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Summer Quandaries #16
Aug 16—45 Days to camp

Tall Is How High You Can Reach?

For some years I have felt that some cagers “played” taller than their height. People’s bodies are constructed differently. My brother and I are the same height when seated, but when we stand he’s nearly three inches taller—one of us has short legs! Some people have short necks, some taller heads. It stands to reason that a short neck, short headed person has his arms attached higher off the ground than a long necked/headed person of the same height. Throw in arm length and two players of the same height may differ by several inches how high they can reach. Which one reaches a rebound (blocks a shot or deflects a pass) is a combination of these factors, as well as jumping ability, speed of arm extension, timing, and positioning.

Players don’t always have time/room/freedom to jump so reach is perhaps the most consistent ingredient in contesting any given play. Height has long been the accepted metric on which players are compared. I would like to propose that standing reach, let’s call it effective height, is an important factor that outweighs height—after all not too many rebounds/blocks/shots/deflections are made with the top of one’s head.
Fortunately the anthropometric measurements made at the pre-draft combine now allow us to compare players with something other than the limited and notoriously inaccurate college game/athletic-department programs.

I have fretted over Harangody’s lack of height ever since he was drafted. It has driven me to do some comparisons which are presented below:

__player_____Ht w/o shoes____w/shoes__weight_wingspan_standing reach_no step vert_max vert
Harangody_______6’6”_______6’7.75”__240____6’9.5”______8’10”_______24.0______28.5
Shelden Williams__6’7.5”______6’8.5”___258____7’4.25”_____8’8”________29.0______33.5
DeJuan Blair____6’5.25”______6’6.5”___277____7’2”_______8’10.5”______26.0______33.0
Ryan Gomes____6’6.5”_______6’7.75”__248____7’2”_______8’10.5”______26.5______30.5
Brian Scalabrine_6’8.75”______6’10.25”_241____6’9.75”_____8’9.5”______27.0______30.5
Glen Davis_____6’7.75”______6’9”_____298____NA________NA________NA_______NA
Leon Powe_____NA
Tony Gaffney___6’7.75”_____6’8.75”___207____7’1.5” ______NA________NA_______NA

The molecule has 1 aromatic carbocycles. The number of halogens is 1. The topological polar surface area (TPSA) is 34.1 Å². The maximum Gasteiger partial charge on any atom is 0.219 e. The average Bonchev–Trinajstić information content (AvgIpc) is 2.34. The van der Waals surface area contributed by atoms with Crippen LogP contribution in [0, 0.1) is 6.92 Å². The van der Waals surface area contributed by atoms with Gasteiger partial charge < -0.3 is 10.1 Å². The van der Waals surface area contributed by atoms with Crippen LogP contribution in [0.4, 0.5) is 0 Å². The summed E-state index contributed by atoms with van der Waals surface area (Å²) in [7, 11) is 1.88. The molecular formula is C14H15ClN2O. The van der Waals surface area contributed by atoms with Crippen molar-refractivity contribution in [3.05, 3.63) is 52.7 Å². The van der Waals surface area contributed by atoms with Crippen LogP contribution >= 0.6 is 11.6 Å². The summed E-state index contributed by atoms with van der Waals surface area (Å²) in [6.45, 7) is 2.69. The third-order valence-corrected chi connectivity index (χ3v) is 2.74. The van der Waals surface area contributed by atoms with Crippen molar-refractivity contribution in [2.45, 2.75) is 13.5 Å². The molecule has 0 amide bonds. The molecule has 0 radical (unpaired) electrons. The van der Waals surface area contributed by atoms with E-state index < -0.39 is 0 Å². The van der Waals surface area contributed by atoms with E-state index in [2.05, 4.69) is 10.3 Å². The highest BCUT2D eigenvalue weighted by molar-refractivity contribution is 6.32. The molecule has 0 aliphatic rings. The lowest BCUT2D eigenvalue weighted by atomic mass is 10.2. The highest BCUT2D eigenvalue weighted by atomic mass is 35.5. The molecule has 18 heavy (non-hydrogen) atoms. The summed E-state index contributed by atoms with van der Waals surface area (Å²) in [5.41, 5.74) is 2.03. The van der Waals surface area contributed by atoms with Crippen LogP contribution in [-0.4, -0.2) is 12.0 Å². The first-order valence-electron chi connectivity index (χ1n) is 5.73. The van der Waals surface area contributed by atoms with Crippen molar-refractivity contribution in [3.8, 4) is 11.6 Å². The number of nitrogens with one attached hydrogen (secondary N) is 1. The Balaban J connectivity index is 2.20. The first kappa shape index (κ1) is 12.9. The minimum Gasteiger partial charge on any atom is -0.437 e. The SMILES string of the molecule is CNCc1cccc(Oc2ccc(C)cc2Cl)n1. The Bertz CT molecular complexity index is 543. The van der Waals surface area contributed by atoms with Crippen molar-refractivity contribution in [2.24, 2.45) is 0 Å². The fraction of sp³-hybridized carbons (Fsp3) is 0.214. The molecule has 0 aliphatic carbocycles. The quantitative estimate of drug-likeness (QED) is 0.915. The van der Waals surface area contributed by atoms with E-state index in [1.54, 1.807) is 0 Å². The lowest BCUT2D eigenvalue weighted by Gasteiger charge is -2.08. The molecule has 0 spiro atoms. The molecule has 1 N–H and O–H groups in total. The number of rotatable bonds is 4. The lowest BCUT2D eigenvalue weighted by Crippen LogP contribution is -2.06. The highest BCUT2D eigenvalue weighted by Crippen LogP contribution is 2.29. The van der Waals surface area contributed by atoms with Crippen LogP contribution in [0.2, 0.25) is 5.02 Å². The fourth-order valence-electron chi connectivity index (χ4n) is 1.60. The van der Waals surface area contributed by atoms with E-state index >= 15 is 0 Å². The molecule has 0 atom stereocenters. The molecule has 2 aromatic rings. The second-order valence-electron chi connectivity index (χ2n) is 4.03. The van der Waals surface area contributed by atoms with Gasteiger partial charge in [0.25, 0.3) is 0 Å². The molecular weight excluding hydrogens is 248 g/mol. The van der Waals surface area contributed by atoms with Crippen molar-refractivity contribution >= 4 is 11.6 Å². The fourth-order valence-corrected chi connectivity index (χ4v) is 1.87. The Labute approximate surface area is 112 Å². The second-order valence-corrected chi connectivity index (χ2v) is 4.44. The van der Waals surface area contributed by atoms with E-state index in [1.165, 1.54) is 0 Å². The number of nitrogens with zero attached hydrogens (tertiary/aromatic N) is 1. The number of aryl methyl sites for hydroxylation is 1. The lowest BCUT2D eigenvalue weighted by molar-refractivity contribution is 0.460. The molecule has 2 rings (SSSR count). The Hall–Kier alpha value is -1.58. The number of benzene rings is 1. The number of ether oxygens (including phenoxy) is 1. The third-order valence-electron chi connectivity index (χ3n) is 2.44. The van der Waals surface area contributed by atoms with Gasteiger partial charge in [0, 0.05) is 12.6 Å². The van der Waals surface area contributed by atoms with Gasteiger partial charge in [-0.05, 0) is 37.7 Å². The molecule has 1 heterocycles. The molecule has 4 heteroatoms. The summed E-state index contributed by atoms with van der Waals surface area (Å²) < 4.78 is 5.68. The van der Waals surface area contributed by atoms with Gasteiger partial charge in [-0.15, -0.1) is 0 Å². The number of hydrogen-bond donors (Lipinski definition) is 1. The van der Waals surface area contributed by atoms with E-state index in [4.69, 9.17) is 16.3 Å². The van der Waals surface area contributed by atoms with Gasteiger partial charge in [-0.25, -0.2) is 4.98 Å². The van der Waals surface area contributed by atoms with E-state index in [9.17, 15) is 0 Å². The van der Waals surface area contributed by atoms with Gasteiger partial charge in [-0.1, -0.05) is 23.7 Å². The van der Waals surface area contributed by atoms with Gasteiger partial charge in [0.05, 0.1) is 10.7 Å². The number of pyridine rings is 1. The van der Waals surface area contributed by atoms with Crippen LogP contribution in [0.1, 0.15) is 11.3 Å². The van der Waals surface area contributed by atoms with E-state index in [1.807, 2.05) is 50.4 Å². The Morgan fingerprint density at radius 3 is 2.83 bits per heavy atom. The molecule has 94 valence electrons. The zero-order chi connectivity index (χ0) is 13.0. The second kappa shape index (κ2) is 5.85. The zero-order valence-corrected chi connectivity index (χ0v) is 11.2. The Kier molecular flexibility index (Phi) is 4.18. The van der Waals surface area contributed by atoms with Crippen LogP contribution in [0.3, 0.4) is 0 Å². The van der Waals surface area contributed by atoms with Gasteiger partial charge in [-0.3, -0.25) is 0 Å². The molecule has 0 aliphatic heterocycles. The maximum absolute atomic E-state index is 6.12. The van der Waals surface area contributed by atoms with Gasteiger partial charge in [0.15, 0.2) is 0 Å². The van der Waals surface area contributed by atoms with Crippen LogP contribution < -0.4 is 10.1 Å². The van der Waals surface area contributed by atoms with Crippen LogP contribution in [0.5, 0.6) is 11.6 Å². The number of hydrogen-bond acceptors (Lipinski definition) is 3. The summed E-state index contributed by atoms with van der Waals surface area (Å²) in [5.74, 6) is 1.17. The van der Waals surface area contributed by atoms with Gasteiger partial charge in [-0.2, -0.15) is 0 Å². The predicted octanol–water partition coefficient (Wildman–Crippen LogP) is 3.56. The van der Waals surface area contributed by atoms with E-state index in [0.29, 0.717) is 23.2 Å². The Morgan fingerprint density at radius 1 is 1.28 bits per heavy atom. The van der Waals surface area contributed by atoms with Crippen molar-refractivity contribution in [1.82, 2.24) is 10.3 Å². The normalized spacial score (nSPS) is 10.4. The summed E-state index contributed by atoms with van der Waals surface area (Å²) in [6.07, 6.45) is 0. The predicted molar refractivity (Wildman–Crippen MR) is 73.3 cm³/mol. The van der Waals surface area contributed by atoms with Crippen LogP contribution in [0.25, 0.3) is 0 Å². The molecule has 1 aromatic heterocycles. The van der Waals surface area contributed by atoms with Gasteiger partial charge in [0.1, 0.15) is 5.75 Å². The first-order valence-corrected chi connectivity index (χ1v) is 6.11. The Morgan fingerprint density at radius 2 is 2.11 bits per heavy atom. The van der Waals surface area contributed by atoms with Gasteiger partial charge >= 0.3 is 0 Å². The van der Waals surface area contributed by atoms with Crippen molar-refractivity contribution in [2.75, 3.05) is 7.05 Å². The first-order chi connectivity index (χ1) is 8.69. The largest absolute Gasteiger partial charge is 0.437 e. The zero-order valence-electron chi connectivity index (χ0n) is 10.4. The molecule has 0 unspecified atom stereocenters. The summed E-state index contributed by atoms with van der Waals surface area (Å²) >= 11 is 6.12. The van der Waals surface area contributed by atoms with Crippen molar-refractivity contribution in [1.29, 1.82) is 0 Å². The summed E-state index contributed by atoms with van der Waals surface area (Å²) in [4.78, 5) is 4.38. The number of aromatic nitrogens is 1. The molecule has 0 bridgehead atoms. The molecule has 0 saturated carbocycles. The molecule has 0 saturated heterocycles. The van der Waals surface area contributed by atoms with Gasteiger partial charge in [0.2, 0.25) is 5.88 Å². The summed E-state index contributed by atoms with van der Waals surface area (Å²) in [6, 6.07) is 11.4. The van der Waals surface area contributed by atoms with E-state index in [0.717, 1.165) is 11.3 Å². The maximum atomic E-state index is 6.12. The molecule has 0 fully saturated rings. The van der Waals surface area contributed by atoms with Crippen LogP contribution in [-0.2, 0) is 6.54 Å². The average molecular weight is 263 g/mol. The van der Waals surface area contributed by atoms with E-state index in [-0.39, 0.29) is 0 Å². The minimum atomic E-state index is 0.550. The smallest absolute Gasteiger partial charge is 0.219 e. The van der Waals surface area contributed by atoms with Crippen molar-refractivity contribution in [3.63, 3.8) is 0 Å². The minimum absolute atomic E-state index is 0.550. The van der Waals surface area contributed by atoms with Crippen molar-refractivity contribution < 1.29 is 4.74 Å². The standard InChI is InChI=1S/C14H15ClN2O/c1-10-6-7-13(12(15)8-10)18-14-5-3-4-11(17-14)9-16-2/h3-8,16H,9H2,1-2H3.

Avery Bradley___6’2”_______6’3.25”___180____6’7.25”_____8’2.5”______31.5_______37.5
DeShawn Sims__6’6.75”______NA_____230____7’0”________8’8.25”_____NA_______NA

In addition to several “comparables” that occurred to me for Luke, I have included available measures for the other new young players (Von Wafer, Semih Erden, Matt Janning not available) signed or invited to camp. It is too bad that Glen Davis seems to have skipped measurement day at the combine because I think filling in the NA’s might reveal part of the problem he has finishing around the basket.

I was interested in including Sims because I hoped he might be the power three Danny has sought ever since his hiring in 2003. Strange to see that Luke, while almost an inch shorter, has nearly two inches more standing reach. Shelden and Scal seemed apt comparisons but while they are taller than Harangody, neither can match his standing reach. In fact Williams seems to have a rather bizarre physical makeup—as tall as anyone in the PF group, a mammoth wingspan, and the shortest actual reach in the group. Now this is not a star-packed group but in the world of short power forwards, Luke looks to stand or fall on his desire, shooting, and work to improve rather than a complete lack of physical tools.

Lee Lauderdale 8/16/2010 05:04:00 PM Edit
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7 Responses so far.

  1. JR says:

    Nice topic. I've always felt standing reach was more important for NBA bigs than height. It's why a guy like Perkins is a legitimate center even though his height might make one think not. Actually its not just relevant for bigs. i would think a 6'3" shooting guard with long arms would be as good a defender (if not better) than a short armed 6'5" guy. People are way too obsessed with heights.

    Just a heads up, but I think some of your numbers might be mixed up as you have guys taller without shoes than with shoes, which would only be possible if they were measured in shoes in quicksand. ;) Also if Harangody is both shorter and has shorter arms than Williams, how can he have a higher standing reach?

  2. bballee says:

    Well JR, I've run through the heights again and don't see one taller w/o shoes--which did you mean?
    As to the height plus arms conundrum, I assume it has something to with the fact that arms are not attached to the top of the head--which is kind of the point of the article.
    All my data comes from DraftExpress profile pages or their yearly pre-draft combine measurements pages.

  3. JR says:

    For example you have Harangody at 6'6" w/shoes and 6'7.75" w/o shoes.
    Shelden you have listed 6’7.5” w/shoes and 6’8.5” without.

    Without looking it up at draftexpress, I'd assume you just switched the two lists. That the 1st number should be the without one. Either that or somehow it appears switched on safari and its correct on another browser.

    As I said I agree that standing height is more relevant than actual height for NBA players. Now I have this article to link as well. :)

  4. JR says:

    There's also the possibility that draft express has the numbers mixed up...

  5. bballee says:

    Thanks JR, had column heads reversed. I have inflamed rt wrist in wraps and typing the last three days has been excruciating.

  6. tb727 says:

    I am 6'2 3/4ths without shoes, which makes me a giant in shoes. In addition to this I have a 6'9 wingspan. I like talking about myself. Too bad I'm not in the NBA.

  7. JR says:

    TB you totally would be listed as 6'6" in the NBA and be considered a power 3.

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